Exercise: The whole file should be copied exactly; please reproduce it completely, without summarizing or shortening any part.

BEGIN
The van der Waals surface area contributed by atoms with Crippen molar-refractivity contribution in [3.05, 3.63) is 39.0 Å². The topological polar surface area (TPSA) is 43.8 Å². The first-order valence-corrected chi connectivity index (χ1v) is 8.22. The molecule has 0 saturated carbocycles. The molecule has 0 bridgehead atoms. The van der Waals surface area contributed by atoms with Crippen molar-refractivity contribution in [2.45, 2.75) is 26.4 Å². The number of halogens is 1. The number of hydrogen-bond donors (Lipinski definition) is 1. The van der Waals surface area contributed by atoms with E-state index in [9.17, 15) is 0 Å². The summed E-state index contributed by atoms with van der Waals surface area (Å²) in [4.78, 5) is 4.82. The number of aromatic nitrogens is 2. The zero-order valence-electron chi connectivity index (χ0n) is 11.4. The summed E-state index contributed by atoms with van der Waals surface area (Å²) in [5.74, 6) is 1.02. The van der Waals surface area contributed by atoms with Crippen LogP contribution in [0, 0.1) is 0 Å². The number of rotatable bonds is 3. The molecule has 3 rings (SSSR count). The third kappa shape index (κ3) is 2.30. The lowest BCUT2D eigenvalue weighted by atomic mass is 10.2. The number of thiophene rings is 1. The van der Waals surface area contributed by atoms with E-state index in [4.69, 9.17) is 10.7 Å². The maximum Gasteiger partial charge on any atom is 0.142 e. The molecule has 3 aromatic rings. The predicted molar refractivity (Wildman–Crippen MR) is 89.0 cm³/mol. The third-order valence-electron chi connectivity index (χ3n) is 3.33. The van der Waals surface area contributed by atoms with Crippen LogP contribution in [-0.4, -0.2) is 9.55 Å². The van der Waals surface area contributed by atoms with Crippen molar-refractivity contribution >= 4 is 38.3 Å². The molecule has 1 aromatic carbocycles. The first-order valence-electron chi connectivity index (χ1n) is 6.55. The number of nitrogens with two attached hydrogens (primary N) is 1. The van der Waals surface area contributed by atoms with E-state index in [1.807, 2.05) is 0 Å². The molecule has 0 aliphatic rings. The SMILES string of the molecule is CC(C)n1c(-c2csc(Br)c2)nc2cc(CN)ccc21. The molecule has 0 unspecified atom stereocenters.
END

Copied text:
The van der Waals surface area contributed by atoms with Crippen molar-refractivity contribution in [3.05, 3.63) is 39.0 Å². The topological polar surface area (TPSA) is 43.8 Å². The first-order valence-corrected chi connectivity index (χ1v) is 8.22. The molecule has 0 saturated carbocycles. The molecule has 0 bridgehead atoms. The van der Waals surface area contributed by atoms with Crippen molar-refractivity contribution in [2.45, 2.75) is 26.4 Å². The number of halogens is 1. The number of hydrogen-bond donors (Lipinski definition) is 1. The van der Waals surface area contributed by atoms with E-state index in [9.17, 15) is 0 Å². The summed E-state index contributed by atoms with van der Waals surface area (Å²) in [4.78, 5) is 4.82. The number of aromatic nitrogens is 2. The zero-order valence-electron chi connectivity index (χ0n) is 11.4. The summed E-state index contributed by atoms with van der Waals surface area (Å²) in [5.74, 6) is 1.02. The van der Waals surface area contributed by atoms with Crippen LogP contribution in [0, 0.1) is 0 Å². The number of rotatable bonds is 3. The molecule has 3 rings (SSSR count). The third kappa shape index (κ3) is 2.30. The lowest BCUT2D eigenvalue weighted by atomic mass is 10.2. The number of thiophene rings is 1. The van der Waals surface area contributed by atoms with E-state index in [4.69, 9.17) is 10.7 Å². The maximum Gasteiger partial charge on any atom is 0.142 e. The molecule has 3 aromatic rings. The predicted molar refractivity (Wildman–Crippen MR) is 89.0 cm³/mol. The third-order valence-electron chi connectivity index (χ3n) is 3.33. The van der Waals surface area contributed by atoms with Crippen LogP contribution in [-0.4, -0.2) is 9.55 Å². The van der Waals surface area contributed by atoms with Crippen molar-refractivity contribution >= 4 is 38.3 Å². The molecule has 1 aromatic carbocycles. The first-order valence-electron chi connectivity index (χ1n) is 6.55. The number of nitrogens with two attached hydrogens (primary N) is 1. The van der Waals surface area contributed by atoms with E-state index in [1.807, 2.05) is 0 Å². The molecule has 0 aliphatic rings. The SMILES string of the molecule is CC(C)n1c(-c2csc(Br)c2)nc2cc(CN)ccc21. The molecule has 0 unspecified atom stereocenters.